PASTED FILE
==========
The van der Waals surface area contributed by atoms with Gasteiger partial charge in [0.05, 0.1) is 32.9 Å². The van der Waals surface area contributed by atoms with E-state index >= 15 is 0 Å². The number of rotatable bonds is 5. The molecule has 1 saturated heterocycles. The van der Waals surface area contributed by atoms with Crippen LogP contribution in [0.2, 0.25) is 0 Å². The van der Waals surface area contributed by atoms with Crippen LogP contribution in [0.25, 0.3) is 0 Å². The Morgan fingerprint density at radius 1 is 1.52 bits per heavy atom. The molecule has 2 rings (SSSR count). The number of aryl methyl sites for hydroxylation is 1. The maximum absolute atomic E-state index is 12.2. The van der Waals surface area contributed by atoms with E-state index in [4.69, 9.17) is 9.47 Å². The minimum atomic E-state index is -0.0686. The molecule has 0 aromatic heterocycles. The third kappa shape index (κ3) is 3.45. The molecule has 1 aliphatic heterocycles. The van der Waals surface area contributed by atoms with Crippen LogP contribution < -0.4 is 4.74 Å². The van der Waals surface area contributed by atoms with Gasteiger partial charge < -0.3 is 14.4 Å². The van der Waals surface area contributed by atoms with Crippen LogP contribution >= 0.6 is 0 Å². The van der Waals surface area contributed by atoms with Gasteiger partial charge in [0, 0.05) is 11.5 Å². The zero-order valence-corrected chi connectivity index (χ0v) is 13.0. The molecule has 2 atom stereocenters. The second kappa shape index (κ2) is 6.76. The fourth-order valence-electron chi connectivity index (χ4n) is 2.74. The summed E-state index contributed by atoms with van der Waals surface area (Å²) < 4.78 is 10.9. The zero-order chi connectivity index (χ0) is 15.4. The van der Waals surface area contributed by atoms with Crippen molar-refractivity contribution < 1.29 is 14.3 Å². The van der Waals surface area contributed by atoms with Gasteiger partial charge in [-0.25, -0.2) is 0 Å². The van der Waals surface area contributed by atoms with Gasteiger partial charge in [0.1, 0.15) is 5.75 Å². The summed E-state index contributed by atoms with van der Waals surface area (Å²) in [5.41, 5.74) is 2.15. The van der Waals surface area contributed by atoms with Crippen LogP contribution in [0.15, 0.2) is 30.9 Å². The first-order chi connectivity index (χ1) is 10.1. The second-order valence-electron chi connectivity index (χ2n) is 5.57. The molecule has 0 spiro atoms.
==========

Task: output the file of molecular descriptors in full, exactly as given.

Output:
The van der Waals surface area contributed by atoms with Gasteiger partial charge in [0.05, 0.1) is 32.9 Å². The van der Waals surface area contributed by atoms with E-state index >= 15 is 0 Å². The number of rotatable bonds is 5. The molecule has 1 saturated heterocycles. The van der Waals surface area contributed by atoms with Crippen LogP contribution in [0.2, 0.25) is 0 Å². The van der Waals surface area contributed by atoms with Crippen LogP contribution in [0.25, 0.3) is 0 Å². The Morgan fingerprint density at radius 1 is 1.52 bits per heavy atom. The molecule has 2 rings (SSSR count). The number of aryl methyl sites for hydroxylation is 1. The maximum absolute atomic E-state index is 12.2. The van der Waals surface area contributed by atoms with E-state index in [4.69, 9.17) is 9.47 Å². The minimum atomic E-state index is -0.0686. The molecule has 0 aromatic heterocycles. The third kappa shape index (κ3) is 3.45. The molecule has 1 aliphatic heterocycles. The van der Waals surface area contributed by atoms with Crippen LogP contribution < -0.4 is 4.74 Å². The van der Waals surface area contributed by atoms with Gasteiger partial charge < -0.3 is 14.4 Å². The van der Waals surface area contributed by atoms with Crippen LogP contribution >= 0.6 is 0 Å². The van der Waals surface area contributed by atoms with Gasteiger partial charge in [0, 0.05) is 11.5 Å². The zero-order valence-corrected chi connectivity index (χ0v) is 13.0. The molecule has 2 atom stereocenters. The second kappa shape index (κ2) is 6.76. The fourth-order valence-electron chi connectivity index (χ4n) is 2.74. The summed E-state index contributed by atoms with van der Waals surface area (Å²) < 4.78 is 10.9. The zero-order chi connectivity index (χ0) is 15.4. The van der Waals surface area contributed by atoms with Crippen molar-refractivity contribution < 1.29 is 14.3 Å². The van der Waals surface area contributed by atoms with Gasteiger partial charge in [-0.25, -0.2) is 0 Å². The van der Waals surface area contributed by atoms with Gasteiger partial charge in [0.1, 0.15) is 5.75 Å². The summed E-state index contributed by atoms with van der Waals surface area (Å²) in [5.41, 5.74) is 2.15. The van der Waals surface area contributed by atoms with Crippen LogP contribution in [0.15, 0.2) is 30.9 Å². The first-order chi connectivity index (χ1) is 10.1. The second-order valence-electron chi connectivity index (χ2n) is 5.57. The molecule has 0 spiro atoms.